The world of work has changed beyond recognition in the past year or so. It stands to reason that, if organisations have changed, HR has had to change with them. But what is different now and how can we continue to maximise the full potential of the human experience at work?
By default, if you work in the people space, there will be some level of connection or association with HR and, therefore, you will no doubt be firmly a part of this well-established business idea that positions humans as resources. If you’re anything like me, this idea won’t sit comfortably with the way you work with people, teams and companies. In fact, it’s the polar opposite of why I got into HR in the first place, which was to help people fulfil their potential as human beings in work and life.
Yet, if this was simply my personal view within a vast, established and powerful global profession, it may be tempting to stay quiet, stay in my lane and build a business and personal brand that reinforces this way of looking at employees. This would certainly be the easy path – to keep reinventing and building on this concept of HR. But it’s not just my view. As I’ve found from a period of intense research for my book, Human Experience at Work, and after speaking with thousands of colleagues around the world, something significant has happened, and is happening, in the corporate world. Companies are finding their humanity and it is creating greater scrutiny into how a business structures, organises and leads themselves into the future.
The sheer scale of experiments and changes to work life has been profound. There has been a distinctly human feel to it all. From hybrid work practices to fully fledged digitalisation of work, the modern company now looks and feels very different. Humans, work and their experiences have converged in a way that nobody could have predicted. It’s helped a lot of people balance all of their responsibilities as a human, and there’s no turning back. For employers, there has been little choice but to become more human centred if they are to adapt to changing global and local economies and expectations.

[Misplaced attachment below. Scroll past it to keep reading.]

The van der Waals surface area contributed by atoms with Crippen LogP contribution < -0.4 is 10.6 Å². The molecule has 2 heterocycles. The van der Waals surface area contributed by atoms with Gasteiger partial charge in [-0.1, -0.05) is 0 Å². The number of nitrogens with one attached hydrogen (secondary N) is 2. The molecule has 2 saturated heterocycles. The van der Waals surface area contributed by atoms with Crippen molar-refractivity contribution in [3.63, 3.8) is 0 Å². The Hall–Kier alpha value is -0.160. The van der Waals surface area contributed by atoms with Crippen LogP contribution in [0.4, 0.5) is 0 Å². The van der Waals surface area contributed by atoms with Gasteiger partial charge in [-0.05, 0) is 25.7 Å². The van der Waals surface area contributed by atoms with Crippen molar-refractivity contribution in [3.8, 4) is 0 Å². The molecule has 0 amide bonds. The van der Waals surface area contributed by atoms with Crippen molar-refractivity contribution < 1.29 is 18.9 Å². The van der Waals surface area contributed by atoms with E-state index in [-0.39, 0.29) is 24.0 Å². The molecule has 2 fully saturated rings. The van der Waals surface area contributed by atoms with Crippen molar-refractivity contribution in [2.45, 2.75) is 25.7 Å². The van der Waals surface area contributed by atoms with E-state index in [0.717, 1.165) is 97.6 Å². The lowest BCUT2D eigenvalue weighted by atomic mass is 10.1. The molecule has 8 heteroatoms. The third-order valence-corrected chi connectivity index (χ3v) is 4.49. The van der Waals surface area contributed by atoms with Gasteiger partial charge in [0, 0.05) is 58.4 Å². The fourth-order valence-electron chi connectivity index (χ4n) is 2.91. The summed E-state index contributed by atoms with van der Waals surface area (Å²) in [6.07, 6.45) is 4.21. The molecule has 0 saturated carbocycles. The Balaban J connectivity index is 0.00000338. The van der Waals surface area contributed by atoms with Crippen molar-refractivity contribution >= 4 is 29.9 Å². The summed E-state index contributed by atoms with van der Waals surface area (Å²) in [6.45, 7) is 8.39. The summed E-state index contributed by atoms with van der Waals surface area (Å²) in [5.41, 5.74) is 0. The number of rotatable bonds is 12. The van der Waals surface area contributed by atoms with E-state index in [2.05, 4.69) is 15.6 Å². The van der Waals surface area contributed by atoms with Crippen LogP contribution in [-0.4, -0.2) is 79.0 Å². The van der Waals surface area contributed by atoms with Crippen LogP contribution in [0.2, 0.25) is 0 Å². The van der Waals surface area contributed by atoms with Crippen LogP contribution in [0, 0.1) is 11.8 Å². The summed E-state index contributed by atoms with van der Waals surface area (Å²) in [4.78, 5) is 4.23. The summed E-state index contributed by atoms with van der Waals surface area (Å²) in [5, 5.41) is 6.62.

This begs the question: can a company be human centred and treat people like resources at the same time? This seems highly unlikely given worryingly low levels of reported trust in the HR profession. We ran one poll for this article and 70 per cent of business leaders reported that employees do not trust HR. What was so surprising, or not depending on your perspective, is that neither do many HR professionals. In another recent poll exploring the role of HR within the UK’s leading companies, 74 per cent said HR needs to change. This reinforces broader research and widely held perceptions globally.
Indicative of some irreconcilable differences in practice, many of the piercing critiques about HR come from inside the profession itself. It is a profession intent on disrupting or hacking itself; a function that is destined to be in a constant and never-ending cycle of proving itself to its major stakeholders – employees and leaders. In many instances, walking a fence-sitting fine line between these groups is where HR departments find themselves. The ultimate middle ground: loved by no one and loathed by everyone.